Vaping, or using electronic cigarettes, not only pollutes the surrounding air, it also creates a new contaminated e-waste stream, says Philippines environmental watchdog group, BAN Toxics in a recent media release (27 February 2023).

“E-cigarettes and vaping products are in a unique position – although many people believe that they are safer than traditional cigarettes, new research shows that they still impact human health in various ways. Additionally, the growing number of disposable e-cigarettes is alarming due to its contributions to our growing e-waste problems,” said Jam Lorenzo, Policy and Research Specialist of BAN Toxics.

While the world is beginning to understand the health and environmental impacts of e-cigarettes, disposal of vaping devices containing batteries represents yet another environmental concern. The World Health Organization last year warned against the additional harm to the environment by improper disposal of e-waste from electronic waste from novel and emerging products, which generate toxic emissions and waste products.

“With vaping being a fairly new trend, there is a need for more research on its long-term impacts to human health especially among the youth. Still, there is a wealth of information regarding its potential effects – e-cigarettes may contain volatile organic compounds and heavy metals such as nickel, tin, and lead. This can lead to increased risk of damage to the lungs and cardiovascular diseases, among others,” BAN Toxics added.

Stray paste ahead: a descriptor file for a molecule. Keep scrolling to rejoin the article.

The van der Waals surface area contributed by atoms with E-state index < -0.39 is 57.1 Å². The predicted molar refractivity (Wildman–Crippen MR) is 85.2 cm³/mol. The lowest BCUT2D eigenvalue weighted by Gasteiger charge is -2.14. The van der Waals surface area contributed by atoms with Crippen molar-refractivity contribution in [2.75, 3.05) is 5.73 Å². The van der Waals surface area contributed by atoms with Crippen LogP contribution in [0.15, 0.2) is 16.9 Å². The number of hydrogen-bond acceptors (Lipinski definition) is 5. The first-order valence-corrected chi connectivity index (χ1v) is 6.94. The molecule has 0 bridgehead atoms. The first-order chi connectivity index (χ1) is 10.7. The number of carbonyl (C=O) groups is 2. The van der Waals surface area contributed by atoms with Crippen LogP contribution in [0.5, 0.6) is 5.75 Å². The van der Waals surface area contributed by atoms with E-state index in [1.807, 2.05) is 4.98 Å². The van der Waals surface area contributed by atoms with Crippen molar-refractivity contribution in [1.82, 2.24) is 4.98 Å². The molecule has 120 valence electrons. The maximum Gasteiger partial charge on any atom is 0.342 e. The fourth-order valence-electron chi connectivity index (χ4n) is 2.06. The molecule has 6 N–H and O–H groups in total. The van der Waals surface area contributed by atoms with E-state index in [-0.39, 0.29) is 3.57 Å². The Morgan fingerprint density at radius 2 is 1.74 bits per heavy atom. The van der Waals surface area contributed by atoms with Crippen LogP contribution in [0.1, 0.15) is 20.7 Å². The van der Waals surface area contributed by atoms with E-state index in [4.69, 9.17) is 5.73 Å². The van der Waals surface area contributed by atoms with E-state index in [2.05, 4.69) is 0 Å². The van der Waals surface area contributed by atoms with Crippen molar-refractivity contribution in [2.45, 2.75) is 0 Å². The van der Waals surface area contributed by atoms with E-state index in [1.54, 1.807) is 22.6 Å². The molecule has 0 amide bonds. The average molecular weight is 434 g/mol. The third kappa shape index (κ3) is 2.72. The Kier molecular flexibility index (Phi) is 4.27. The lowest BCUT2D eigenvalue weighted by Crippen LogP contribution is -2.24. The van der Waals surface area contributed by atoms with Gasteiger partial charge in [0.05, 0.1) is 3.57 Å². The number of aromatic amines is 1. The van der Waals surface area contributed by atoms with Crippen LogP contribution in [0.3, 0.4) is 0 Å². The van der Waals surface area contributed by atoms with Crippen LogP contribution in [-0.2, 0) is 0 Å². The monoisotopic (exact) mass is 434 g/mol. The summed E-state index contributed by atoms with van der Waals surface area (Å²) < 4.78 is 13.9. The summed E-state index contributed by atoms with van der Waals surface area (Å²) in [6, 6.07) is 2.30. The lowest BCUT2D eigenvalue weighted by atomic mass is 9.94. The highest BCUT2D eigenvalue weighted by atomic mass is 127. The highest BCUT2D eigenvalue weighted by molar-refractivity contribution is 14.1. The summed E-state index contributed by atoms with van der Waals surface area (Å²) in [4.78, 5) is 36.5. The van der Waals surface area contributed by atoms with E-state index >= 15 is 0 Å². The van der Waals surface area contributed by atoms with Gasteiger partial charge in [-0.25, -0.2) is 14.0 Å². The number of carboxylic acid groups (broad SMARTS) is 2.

Under Philippines policy guidelines, an electronic product with a battery that has reached its end-of-life is considered e-waste. Vapes are classified as Waste Electrical and Electronic Equipment (WEEE) because of their electronic components. The majority of plastic liquid cartridges are also not reusable or recyclable. Without proper management, these products can be hazardous. Spent vapes produce new amounts of e-waste, creating a waste problem needing consumer guidance and proper waste management policies, the group says.

The environmental watchdog calls for sound management of vape waste this early in the game. The group further recommends launching a public awareness campaign on the health impacts and disposal problem of vaping devices.

BAN Toxics urges vaporized nicotine and non-nicotine manufacturers to implement extended producer responsibility (EPR) for proper disposal of products, creating sustainable disposal channels, investing in schemes for recycling, and crafting sound policy regulations in place to prevent toxic pollution.